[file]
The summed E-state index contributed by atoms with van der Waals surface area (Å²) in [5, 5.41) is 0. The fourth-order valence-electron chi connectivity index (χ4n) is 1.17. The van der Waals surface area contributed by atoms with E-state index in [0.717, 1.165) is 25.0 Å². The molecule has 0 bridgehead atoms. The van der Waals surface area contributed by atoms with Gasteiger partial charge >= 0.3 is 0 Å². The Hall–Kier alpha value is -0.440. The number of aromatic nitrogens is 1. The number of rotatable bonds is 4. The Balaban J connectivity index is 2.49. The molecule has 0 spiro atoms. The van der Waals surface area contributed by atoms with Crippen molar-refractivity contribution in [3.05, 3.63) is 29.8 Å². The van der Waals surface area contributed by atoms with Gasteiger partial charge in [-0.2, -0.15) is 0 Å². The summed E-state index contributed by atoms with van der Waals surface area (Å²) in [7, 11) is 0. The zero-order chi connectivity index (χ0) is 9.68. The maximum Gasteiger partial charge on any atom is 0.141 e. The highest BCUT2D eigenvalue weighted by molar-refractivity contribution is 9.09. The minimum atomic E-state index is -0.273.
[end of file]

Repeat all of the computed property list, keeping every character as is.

The summed E-state index contributed by atoms with van der Waals surface area (Å²) in [5, 5.41) is 0. The fourth-order valence-electron chi connectivity index (χ4n) is 1.17. The van der Waals surface area contributed by atoms with E-state index in [0.717, 1.165) is 25.0 Å². The molecule has 0 bridgehead atoms. The van der Waals surface area contributed by atoms with Gasteiger partial charge >= 0.3 is 0 Å². The Hall–Kier alpha value is -0.440. The number of aromatic nitrogens is 1. The number of rotatable bonds is 4. The Balaban J connectivity index is 2.49. The molecule has 0 spiro atoms. The van der Waals surface area contributed by atoms with Crippen molar-refractivity contribution in [3.05, 3.63) is 29.8 Å². The van der Waals surface area contributed by atoms with Gasteiger partial charge in [-0.2, -0.15) is 0 Å². The summed E-state index contributed by atoms with van der Waals surface area (Å²) in [7, 11) is 0. The zero-order chi connectivity index (χ0) is 9.68. The maximum Gasteiger partial charge on any atom is 0.141 e. The highest BCUT2D eigenvalue weighted by molar-refractivity contribution is 9.09. The minimum atomic E-state index is -0.273.